This is a interview with Andy Kirk from Visualisingdata.com, as part of the Big Data Week Interview series.
For many, what is known as “data visualisation” is a relatively new phenomenon. Deriving from a virtuous circle of the familiarity of Excel and the ability to create sophisticated graphics from a mass-market computer, the concept is becoming increasingly engrained into popular culture. Where visualsing data was once the domain of the Open University after midnight on BBC2, it’s now prevalent across newspapers (often in double-page spreads) and, of course, in the hyper-realism of television news.
There are many theoretical ingredients involved in the production data visualisation. One is, of course, the ability to produce clear, understandable graphical forms. Another is to have a reasonable grasp of statistics and inter-relationships. Other, more business-like ingredients such as information management and business analysis is where we find Andy Kirk: data visualisation consultant, trainer, designer, and the man behind Visualising Data: a blog which brings together contemporary dataviz matters, good finds, and upcoming events.
Kirk’s background in business and management gave him a solid foundation for understanding how data should be interrogated and presented, although the contemporary concept of data visualisation was still unknown to him. That changed when he visited Stephen Few’s Perceptual Edge website, by chance, in 2006. As Kirk says, “…this was my career ‘eureka’ moment.” Since then, he has immersed himself in dataviz theory and practice, leading to the creation of the Visualsing Data website four years later.
The explosion of dataviz has irritated some of the more orthodox producers and consumers of the concept, who feel that a mass ability to visualise data through computers does not lend itself to keeping up a high standard of visualisations. This does not particularly irk Kirk. “… Any design discipline will have its pyramid of quality. Exposure to poor quality only helps to appreciate better quality. The quantity of data visualisation and/or infographic works is certainly increasing, and that can only be a good thing for the subject, because it means more people are interested in it.” By this, one might expect specific data visualisation studies to become more prevalent over time; there is no reason why, for example, that someone should not be able to study for a degree in data visualisation if the concept becomes increasingly understood and demanded by the market.
While we are in a whirlwind of interest regarding dataviz, let’s remind ourselves that we are still very much at the beginning. Kirk clearly agrees. ”There is a long way to go until we have a proliferation of quality practice taking place across all organisations.
Whereas once it was a discipline on the fringes, everyone is now touched by a responsibility for data – whether it is [for] analysis or presentation. Right now, people are getting by with instinct and taste, but as more an more take up the opportunity to learn about data visualisation techniques, we will see a real change over the next few years.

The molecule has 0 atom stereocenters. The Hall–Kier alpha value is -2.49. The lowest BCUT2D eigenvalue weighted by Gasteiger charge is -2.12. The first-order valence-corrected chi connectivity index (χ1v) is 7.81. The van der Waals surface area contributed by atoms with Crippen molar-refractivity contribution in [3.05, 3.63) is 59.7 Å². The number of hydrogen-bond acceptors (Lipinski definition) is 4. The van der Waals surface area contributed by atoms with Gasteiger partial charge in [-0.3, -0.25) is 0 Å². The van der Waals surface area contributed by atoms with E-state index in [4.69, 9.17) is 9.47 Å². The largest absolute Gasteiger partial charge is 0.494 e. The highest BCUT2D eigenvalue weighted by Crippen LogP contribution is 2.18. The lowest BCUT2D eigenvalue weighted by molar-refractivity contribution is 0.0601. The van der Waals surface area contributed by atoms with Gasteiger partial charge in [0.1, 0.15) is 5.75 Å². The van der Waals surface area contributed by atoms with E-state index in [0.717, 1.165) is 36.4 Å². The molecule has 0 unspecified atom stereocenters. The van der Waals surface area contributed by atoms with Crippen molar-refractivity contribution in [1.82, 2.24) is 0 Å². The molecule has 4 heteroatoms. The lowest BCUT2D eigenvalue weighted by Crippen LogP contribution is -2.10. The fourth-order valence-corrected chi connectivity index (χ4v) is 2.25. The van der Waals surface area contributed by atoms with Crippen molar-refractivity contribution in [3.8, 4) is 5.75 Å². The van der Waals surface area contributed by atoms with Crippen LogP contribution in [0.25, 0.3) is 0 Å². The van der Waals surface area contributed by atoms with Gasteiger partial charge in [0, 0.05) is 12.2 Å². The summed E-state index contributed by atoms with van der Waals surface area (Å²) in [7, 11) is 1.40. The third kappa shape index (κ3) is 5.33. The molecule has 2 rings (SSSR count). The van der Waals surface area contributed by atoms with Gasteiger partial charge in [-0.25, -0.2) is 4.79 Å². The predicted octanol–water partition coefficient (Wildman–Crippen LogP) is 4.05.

As this change occurs, we’ll see publishers increasingly drawing issues together in order to provide interesting ways to engage readers and to add value to stories. Kirk points out that, in his view, it’s the job of the designer to understand data visualisation – not the reader. However, he feels that many of the more innovative deployments of data visualisation are simply not being designed in a way to make their subject matter accessible, and helping to make readers feel better informed. If this is indeed an issue with dataviz, it will need to be sorted out. “Engagement is being achieved on an aesthetic and ‘cool features’ level, but we still need to move the idea of ‘interesting’ past visual or technical novelty.” The process, as dataviz designer Stefanie Posavec recently said, is as important as the outcome; Kirk feels that data visualisation is no different in terms of the choices and reasoning inherent in the design process. How designers transform data into stunning, clear insights, “… is a fascinating process that should always be shared.”
So, the future is bright – if it needs to be managed a little more. As touch interfaces such as on tablets make interaction and interrogation even more accessible, visualisation processes will increasingly address the requirements of hardware. Kirk is enthusiastic about what the future entails here; a widespread, increased access to more physical interfaces can only increase the understanding of what data visualisation is, and is capable of. “We are still at the early stages of working out the potential opportunities that might exist, but it won’t be too long until we have many examples of innovative success stories.” We’re sure to see many of those captured on Kirk’s own site, including many from his own enthusiastic and talented self.
Andy Kirk’s website Visualising Data contains further infromation on his training and consultancy services, as well as a regular blog, commenting on data visualisation issues and news. He is @visualisingdata on Twitter..